How Great Thou Art

sunrise over ocean

Last week on the Allender Center Podcast, we launched a two-part series in which Dan and Becky Allender are reflecting on the nature of grief in the wake of Dan’s mother recently passing away. Here, Becky writes more about the experience of that loss, and about the unexpected collisions of life, death, great pain, grief, and—somehow—hope. As we move through Holy Week and remember the death, burial, and resurrection of Jesus, Becky’s words invite us to stare full-faced into the broken realities of our world while daring to live into hope. This post originally appeared on Red Tent Living.

It was almost April and one news station reported that our city had had a mere 40 hours of sunlight since October! It had been the darkest five months of my life. Record-breaking rainfall had been our plight this year; even the interior of my car seemed soggy. However, on this morning when I opened my eyes, there was hope of a sunny day! By the time that Dan joined me downstairs the house was filled with sunshine. We soaked in the rays like turtles on a mossy rock.

We had a regular hike planned for the day but Dan had a different plan. We drove to Fort Ward to walk along the water. Joy was in the air! It was evident as people were out in droves drinking in the sun. We walked hand in hand like lovers and even greeted strangers. It was a glorious day.

We returned home and the phone rang. I listened to Dan answer it and knew immediately that it was Sondra, Dan’s childhood neighbor who had power of attorney for his mother’s health care. The day changed in an instant. I sighed and in my mind could hear my father say, “There is never a good time for death.”

I told her I loved her and how beautiful she was even now.

We arrived in Columbus at 4:30 the following afternoon, and when we walked into the assisted living care facility everyone seemed to know who we were. A nurse came to us and said that she hadn’t thought that Jo would make it through the night. “She’s been waiting for you.” She opened the door and Dan and I immediately went to her bedside. Her body under the white quilt looked like a small child’s frame. She looked at peace, and when Dan touched her head and greeted her, her breathing changed. I went next and stroked her hair and told her I loved her and how beautiful she was even now. Once again, without being able to do anything but breathe a bit differently, we knew that she had heard us.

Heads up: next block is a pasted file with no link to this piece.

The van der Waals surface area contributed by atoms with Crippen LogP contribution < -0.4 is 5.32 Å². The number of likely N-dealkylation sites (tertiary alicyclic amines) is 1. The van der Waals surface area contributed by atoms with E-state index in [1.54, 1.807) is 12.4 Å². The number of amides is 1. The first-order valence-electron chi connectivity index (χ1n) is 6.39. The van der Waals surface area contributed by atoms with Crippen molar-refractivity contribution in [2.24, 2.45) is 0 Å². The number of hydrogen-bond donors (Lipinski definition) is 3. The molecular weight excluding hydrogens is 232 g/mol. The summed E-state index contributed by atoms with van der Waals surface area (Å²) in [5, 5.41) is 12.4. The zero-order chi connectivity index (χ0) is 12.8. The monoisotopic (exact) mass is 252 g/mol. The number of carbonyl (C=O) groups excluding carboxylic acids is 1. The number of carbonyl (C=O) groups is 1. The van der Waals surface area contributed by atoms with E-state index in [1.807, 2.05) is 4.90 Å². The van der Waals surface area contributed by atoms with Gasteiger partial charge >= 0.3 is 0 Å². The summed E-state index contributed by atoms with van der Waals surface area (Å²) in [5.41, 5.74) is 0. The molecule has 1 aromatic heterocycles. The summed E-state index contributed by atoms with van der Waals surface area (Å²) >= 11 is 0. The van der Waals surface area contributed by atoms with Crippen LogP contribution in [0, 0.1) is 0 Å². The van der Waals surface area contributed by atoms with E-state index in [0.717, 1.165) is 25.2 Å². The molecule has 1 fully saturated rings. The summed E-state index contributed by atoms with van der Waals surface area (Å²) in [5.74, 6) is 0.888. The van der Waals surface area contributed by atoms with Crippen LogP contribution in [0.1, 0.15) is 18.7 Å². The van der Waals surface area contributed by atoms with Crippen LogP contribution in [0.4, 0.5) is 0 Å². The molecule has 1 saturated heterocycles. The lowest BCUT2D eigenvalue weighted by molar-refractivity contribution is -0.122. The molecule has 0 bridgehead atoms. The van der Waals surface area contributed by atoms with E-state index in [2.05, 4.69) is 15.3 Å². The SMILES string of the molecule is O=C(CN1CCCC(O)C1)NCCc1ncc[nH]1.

Wayne, her partner, was in a wheel chair next to her bedside with vacant eyes. We hugged him and then met Veronica, a “sitter” from Ghana. Immediately I knew that she was a believer. I hugged her too. The next three hours were on ground where the veil was more torn aside than where we normally live.

Keith Anderson, the President of The Seattle School, had emailed Dan saying let your heart find all the peace that you can. The Dean of Students, Derek McNeil, had also emailed Dan: “Make sure you ask for forgiveness and make sure you grant your mother forgiveness for what she needs forgiven of.” With those men’s orders Dan was valiant and prepared.

We needed to love on Wayne since his loss would be much greater than ours. He was lost in his own grief. His eyes seemed glazed over and he would not look at Jo. Our children Annie, Amanda, and Andrew called to say their last good-byes.